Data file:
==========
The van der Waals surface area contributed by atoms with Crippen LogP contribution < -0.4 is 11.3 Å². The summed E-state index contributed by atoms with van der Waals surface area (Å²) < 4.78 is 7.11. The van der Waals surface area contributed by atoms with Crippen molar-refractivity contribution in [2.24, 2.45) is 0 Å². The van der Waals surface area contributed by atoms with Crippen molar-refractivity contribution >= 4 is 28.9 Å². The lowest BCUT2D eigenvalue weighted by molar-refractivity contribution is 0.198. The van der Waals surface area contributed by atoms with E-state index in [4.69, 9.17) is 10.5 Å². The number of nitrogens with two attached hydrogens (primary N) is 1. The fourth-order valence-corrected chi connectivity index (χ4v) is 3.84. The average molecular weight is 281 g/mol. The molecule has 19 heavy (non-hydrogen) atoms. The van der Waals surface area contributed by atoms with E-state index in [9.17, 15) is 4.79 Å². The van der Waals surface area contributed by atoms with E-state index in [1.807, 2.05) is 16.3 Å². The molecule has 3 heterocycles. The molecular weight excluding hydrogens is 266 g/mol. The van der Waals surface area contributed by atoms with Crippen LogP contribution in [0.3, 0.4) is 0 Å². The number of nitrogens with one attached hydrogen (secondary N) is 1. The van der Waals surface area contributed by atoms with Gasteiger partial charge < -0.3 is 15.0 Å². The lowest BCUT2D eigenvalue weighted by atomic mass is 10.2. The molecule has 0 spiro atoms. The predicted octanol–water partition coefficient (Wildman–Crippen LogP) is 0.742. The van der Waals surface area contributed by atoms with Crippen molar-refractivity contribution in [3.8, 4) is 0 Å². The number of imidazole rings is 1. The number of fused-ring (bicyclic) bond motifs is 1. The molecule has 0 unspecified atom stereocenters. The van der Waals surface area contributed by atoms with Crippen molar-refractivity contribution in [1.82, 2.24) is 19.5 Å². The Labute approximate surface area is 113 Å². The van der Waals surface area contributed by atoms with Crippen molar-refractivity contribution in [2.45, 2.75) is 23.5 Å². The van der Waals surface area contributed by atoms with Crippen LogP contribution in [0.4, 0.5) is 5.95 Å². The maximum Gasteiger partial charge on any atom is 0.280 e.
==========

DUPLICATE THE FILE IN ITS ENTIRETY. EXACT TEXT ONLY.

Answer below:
The van der Waals surface area contributed by atoms with Crippen LogP contribution < -0.4 is 11.3 Å². The summed E-state index contributed by atoms with van der Waals surface area (Å²) < 4.78 is 7.11. The van der Waals surface area contributed by atoms with Crippen molar-refractivity contribution in [2.24, 2.45) is 0 Å². The van der Waals surface area contributed by atoms with Crippen molar-refractivity contribution >= 4 is 28.9 Å². The lowest BCUT2D eigenvalue weighted by molar-refractivity contribution is 0.198. The van der Waals surface area contributed by atoms with E-state index in [4.69, 9.17) is 10.5 Å². The number of nitrogens with two attached hydrogens (primary N) is 1. The fourth-order valence-corrected chi connectivity index (χ4v) is 3.84. The average molecular weight is 281 g/mol. The molecule has 19 heavy (non-hydrogen) atoms. The van der Waals surface area contributed by atoms with E-state index in [9.17, 15) is 4.79 Å². The van der Waals surface area contributed by atoms with E-state index in [1.807, 2.05) is 16.3 Å². The molecule has 3 heterocycles. The molecular weight excluding hydrogens is 266 g/mol. The van der Waals surface area contributed by atoms with Crippen LogP contribution in [0.3, 0.4) is 0 Å². The number of nitrogens with one attached hydrogen (secondary N) is 1. The van der Waals surface area contributed by atoms with Gasteiger partial charge < -0.3 is 15.0 Å². The lowest BCUT2D eigenvalue weighted by atomic mass is 10.2. The molecule has 0 spiro atoms. The predicted octanol–water partition coefficient (Wildman–Crippen LogP) is 0.742. The van der Waals surface area contributed by atoms with Crippen molar-refractivity contribution in [3.8, 4) is 0 Å². The number of imidazole rings is 1. The number of fused-ring (bicyclic) bond motifs is 1. The molecule has 0 unspecified atom stereocenters. The van der Waals surface area contributed by atoms with Crippen molar-refractivity contribution in [1.82, 2.24) is 19.5 Å². The Labute approximate surface area is 113 Å². The van der Waals surface area contributed by atoms with Crippen molar-refractivity contribution in [2.45, 2.75) is 23.5 Å². The van der Waals surface area contributed by atoms with Crippen LogP contribution in [0.4, 0.5) is 5.95 Å². The maximum Gasteiger partial charge on any atom is 0.280 e.